In rebirthing, one re-experiences the event of one’s birth in an environment of safety, encouragement and love in order to become clearly aware of the thoughts that we may have ingrained in our subconscious. Once those negative thoughts, those fears, are identified, they then can be released and changed to an affirmative thought that can help one realize (literally) goals. I experienced rebirthing in 1984. It is real.
Birth of an idea. It was in 1962 that Leonard Orr experienced his first spontaneous rebirth. Orr had grown up in New York and by the ’60’s had moved to California. One day during a period of deep depression, Orr slipped into the memories attendant to his own, difficult breach-birth while lying in a warm-water bathtub. Over many years he worked with his own rebirthing to discover the mechanisms that would allow for this abreaction, this complete re-experiencing of the birth process. By the mid-Seventies, he had begun teaching these techniques to others and the Rebirthing Movement was itself born.
Breathing at birth is associated with pain. The clearing of amniotic fluid from the air passage is a frightening experience. By using what is often termed circular breathing, under the guidance of a rebirther one triggers the memories associated with birth and the primal thoughts that accompanied those first impressions. Upon discovering those thoughts and the impact they may have had in creating patterns reflected in present behavior and relationships, new thoughts can be programmed to change those patterns.
Thought is creative. Once rebirthing helps us gain awareness of the core beliefs impacting our lives, we can set about correcting the thoughts that support them. If thought is creative, and we realize we can choose our thoughts, then we are empowered to create self-change.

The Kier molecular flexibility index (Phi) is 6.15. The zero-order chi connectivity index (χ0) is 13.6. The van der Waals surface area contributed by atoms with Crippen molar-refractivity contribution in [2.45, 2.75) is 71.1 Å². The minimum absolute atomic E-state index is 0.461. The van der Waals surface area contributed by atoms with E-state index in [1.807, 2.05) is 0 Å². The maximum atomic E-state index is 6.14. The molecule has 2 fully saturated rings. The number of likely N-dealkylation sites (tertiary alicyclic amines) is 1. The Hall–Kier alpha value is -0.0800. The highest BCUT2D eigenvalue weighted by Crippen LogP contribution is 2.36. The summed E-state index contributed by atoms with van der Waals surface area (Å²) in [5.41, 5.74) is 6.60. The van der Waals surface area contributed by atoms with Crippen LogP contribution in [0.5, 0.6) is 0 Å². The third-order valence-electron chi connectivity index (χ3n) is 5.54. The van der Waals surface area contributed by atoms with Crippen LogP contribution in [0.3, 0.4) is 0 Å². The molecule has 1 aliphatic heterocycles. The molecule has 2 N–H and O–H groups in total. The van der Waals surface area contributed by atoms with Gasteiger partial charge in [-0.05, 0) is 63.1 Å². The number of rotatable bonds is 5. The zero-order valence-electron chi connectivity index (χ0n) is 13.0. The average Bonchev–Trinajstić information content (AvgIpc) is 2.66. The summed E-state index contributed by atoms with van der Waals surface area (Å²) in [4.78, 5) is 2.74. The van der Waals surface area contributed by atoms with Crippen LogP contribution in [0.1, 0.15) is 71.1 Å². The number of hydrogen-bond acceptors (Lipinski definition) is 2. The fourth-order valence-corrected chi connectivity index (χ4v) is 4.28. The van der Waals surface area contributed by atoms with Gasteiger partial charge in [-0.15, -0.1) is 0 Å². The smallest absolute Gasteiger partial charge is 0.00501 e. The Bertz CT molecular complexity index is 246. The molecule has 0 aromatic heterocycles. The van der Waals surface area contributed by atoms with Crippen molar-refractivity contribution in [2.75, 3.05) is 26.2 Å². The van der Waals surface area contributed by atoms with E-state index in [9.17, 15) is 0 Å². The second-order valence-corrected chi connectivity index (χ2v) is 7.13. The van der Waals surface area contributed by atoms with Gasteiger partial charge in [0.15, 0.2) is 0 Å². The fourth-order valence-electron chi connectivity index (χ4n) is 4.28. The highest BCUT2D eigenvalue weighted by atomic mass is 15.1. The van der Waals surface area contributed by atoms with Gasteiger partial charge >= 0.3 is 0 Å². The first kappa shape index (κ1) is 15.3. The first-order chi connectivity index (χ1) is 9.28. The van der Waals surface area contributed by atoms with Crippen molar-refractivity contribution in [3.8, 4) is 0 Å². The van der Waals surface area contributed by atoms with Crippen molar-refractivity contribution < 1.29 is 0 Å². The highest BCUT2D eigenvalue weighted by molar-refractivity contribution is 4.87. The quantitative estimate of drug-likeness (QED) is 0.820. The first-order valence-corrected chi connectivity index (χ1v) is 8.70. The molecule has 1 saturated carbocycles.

The above premise is the point. To become aware that the thoughts one holds and believes can shape and affect our bodies and our outer reality is essential to creating change in our lives. Western psychology and psychoanalysis has an inkling of that premise but fails to create change when limited to the thoughts that occur only in the conscious mind. The true power of our nature is closely aligned with the subconscious awareness and the emotional aspect of the greater Self; an holistic event. Effective therapies make use of that connection. The intellect must be swept aside and the greater potential of the whole must be enlisted to truly change behavior and our explicate reality.
If we have thoughts that have become part of our own personal laws, then those thoughts bind us to behavior patterns. When those patterns interfere with our enjoyment of life to the fullest, then it is time to create a change. That change must happen where belief happens; in a deeper part of the mind than the conscious intellect.
Heartland Healing is a metaphysically based polemic describing alternatives to conventional methods of healing the body, mind and planet. It is provided as information and entertainment, certainly not medical advice. Important to remember and pass on to others: for a weekly dose of Heartland Healing, visit HeartlandHealing.com.